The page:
Using Indexes Effectively in SQL Server

Adding indexes on a specific table doesn't guarantee you the queries will use these indexes effectively. These are some of the query design rules you should follow to improve the use of indexes:

Avoid nonsargable search conditions
A sargable predicate in a query is one in which an index can be used.

Sargable =, >, >=, <, <=
BETWEEN
LIKE 'text%'
Nonsargable <>, !=
NOT EXISTS
NOT IN
OR
LIKE '%text'

Avoid arithmetic operators on the WHERE clause column
For example, assuming an index has been created on NoWeeks column, the use of the multiplication operator column in the first query prevents the optimizer from using (choosing) the index on the column:

-- the index will not be used
WHERE NoWeeks * 7 > @NoDays

-- the index will be used
WHERE NoWeeks > @NoDays / 7

Avoid functions on the WHERE clause column

-- the index will not be taken into account
WHERE SUBSTRING(CustomerName, 1, 1) = 'F' ;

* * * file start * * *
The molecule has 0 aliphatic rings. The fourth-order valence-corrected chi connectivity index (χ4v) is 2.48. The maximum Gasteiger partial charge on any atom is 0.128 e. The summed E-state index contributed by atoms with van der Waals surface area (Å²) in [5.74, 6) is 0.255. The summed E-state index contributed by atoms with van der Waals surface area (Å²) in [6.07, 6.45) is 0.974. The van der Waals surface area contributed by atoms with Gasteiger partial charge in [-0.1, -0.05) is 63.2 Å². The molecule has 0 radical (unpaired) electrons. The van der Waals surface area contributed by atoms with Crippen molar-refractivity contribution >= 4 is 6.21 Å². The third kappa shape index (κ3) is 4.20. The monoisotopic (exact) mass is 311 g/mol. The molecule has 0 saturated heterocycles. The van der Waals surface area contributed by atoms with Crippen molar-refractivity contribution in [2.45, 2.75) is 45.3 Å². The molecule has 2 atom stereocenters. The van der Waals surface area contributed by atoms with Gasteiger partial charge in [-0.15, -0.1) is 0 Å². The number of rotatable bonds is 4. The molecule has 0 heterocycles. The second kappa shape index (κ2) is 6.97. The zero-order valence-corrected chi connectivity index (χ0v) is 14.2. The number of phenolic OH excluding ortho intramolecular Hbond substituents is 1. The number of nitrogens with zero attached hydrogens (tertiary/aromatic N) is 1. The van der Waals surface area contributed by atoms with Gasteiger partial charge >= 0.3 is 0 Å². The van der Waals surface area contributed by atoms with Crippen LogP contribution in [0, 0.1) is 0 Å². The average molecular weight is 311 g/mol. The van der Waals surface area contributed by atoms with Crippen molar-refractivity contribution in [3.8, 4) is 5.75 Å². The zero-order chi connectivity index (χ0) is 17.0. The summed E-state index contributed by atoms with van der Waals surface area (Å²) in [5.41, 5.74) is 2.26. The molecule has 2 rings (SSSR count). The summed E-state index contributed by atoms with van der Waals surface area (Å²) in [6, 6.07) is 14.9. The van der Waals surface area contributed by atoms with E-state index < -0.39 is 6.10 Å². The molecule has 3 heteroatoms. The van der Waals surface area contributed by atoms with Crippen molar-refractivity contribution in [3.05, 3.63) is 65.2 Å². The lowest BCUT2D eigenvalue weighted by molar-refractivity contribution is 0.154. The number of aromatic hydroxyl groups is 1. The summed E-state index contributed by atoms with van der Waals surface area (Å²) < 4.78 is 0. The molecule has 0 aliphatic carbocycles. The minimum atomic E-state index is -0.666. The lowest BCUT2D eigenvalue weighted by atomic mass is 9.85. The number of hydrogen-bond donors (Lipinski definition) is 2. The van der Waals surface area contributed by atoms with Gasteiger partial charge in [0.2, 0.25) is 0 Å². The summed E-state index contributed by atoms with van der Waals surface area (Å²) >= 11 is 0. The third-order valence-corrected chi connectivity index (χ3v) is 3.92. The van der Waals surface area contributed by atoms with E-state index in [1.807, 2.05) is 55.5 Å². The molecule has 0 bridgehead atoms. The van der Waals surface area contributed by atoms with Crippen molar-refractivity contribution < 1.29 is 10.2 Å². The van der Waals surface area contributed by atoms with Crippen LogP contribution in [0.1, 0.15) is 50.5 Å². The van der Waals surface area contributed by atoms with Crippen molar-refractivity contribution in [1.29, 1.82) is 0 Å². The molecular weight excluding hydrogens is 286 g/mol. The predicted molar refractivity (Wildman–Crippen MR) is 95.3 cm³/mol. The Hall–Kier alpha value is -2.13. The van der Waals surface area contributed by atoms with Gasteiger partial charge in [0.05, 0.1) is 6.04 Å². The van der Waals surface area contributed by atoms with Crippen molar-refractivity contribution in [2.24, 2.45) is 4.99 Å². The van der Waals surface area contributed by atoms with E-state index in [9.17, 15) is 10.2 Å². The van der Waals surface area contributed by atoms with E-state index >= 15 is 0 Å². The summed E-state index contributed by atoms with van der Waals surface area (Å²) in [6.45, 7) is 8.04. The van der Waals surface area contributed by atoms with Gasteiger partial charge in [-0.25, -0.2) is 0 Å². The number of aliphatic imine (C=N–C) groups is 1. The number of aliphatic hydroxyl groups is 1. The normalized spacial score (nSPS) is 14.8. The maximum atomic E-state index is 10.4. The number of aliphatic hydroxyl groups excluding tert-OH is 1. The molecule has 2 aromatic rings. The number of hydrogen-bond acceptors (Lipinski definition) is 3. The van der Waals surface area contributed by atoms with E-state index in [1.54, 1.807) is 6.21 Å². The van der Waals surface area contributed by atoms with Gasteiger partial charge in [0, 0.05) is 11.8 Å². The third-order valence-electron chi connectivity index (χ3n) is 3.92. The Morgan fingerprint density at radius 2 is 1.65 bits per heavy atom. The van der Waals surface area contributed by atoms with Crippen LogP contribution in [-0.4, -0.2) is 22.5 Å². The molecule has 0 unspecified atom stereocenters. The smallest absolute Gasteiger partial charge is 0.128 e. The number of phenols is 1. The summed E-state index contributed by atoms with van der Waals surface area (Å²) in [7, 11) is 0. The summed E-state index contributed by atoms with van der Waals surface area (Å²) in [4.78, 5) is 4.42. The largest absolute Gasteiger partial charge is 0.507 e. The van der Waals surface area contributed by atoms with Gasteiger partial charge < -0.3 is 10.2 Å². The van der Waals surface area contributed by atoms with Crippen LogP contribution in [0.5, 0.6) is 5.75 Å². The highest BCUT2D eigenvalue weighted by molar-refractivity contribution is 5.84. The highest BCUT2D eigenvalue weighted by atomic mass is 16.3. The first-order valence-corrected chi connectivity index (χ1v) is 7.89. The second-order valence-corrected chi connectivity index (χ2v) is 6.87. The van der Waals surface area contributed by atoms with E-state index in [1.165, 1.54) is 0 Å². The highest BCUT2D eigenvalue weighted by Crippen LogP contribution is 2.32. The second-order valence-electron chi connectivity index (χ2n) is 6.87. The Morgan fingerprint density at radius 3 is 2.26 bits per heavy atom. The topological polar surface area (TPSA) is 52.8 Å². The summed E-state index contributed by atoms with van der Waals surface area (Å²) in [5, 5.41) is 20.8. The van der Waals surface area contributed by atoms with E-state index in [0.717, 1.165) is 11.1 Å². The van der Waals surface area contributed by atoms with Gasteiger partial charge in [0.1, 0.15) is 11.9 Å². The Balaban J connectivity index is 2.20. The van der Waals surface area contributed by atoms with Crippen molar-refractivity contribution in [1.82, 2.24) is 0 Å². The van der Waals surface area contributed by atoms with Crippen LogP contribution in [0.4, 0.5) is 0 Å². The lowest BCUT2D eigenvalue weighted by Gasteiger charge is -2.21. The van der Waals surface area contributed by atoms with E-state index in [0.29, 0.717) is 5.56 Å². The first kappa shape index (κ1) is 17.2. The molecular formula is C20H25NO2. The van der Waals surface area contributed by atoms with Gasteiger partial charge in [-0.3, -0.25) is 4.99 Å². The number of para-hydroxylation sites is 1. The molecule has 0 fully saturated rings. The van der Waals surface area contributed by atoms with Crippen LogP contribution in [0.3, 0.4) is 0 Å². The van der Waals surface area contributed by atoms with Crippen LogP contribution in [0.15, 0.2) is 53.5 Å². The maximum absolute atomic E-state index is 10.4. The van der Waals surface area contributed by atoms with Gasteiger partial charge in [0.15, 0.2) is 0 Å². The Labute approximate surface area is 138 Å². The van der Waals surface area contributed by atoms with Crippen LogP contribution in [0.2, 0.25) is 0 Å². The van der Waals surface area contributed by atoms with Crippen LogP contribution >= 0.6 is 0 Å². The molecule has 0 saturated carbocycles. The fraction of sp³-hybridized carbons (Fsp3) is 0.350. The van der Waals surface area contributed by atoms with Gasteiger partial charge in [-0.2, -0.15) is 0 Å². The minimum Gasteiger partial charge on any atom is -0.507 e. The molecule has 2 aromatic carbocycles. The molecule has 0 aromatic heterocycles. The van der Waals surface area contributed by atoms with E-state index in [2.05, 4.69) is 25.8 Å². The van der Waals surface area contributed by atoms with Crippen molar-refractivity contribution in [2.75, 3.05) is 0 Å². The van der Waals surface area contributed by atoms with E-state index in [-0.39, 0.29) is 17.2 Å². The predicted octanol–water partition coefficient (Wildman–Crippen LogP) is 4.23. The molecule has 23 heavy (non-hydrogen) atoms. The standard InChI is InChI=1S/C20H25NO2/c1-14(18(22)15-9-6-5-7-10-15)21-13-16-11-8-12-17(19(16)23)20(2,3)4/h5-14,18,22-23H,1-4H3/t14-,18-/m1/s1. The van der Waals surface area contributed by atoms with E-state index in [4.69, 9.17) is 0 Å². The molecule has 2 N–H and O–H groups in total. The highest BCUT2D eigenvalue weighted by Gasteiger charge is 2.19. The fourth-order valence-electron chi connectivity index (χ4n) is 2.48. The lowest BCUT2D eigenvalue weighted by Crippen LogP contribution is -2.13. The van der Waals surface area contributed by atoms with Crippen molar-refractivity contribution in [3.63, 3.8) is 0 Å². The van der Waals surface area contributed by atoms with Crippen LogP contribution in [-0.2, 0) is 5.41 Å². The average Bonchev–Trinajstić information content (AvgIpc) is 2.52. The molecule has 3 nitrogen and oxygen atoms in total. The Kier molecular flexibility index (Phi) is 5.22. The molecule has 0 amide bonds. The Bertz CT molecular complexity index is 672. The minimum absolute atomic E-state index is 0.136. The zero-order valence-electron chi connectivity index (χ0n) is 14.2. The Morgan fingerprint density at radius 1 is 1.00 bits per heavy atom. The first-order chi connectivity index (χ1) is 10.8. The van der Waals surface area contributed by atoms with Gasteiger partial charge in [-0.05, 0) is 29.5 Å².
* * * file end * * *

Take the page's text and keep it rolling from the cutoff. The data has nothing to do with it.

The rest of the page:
-- the index will be taken into account
WHERE CustomerName LIKE 'F%' ;

How to avoid recompilation

- Don’t interleave DDL and DML statements.

- Avoid recompilation caused by statistics changes: use the KEEPFIXED PLAN option or disable the auto update statistics on the relevant table.

- Use table variables instead of temporary tables (as statistics are not created for table variables)

- Avoid changing SET options within the stored procedure.

- Use the OPTIMIZE FOR query hint that uses parameter values
supplied by you to compile the plan, regardless of the values of the parameter passed in by the calling application. It is recommended to use it in case you have a set of parameters that are "representative" from statistics point of view. This way you'll have a plan that works best most of the time.

CREATE PROCEDURE dbo.GetSales
@CustomerId INT
AS
SELECT ...
FROM
       dbo.Sales S
       INNER JOIN ...
WHERE S.CustomerId = @CustomerId
OPTION (OPTIMIZE FOR (@CustomerId = 1)) ;
GO

- Using plan guides. A plan guide allows you to use query hint or other optimization techniques without having to modify the query or procedure text. For example when the query is part of a third-party application and you are not able to modify it by including OPTION (OPTIMIZE FOR).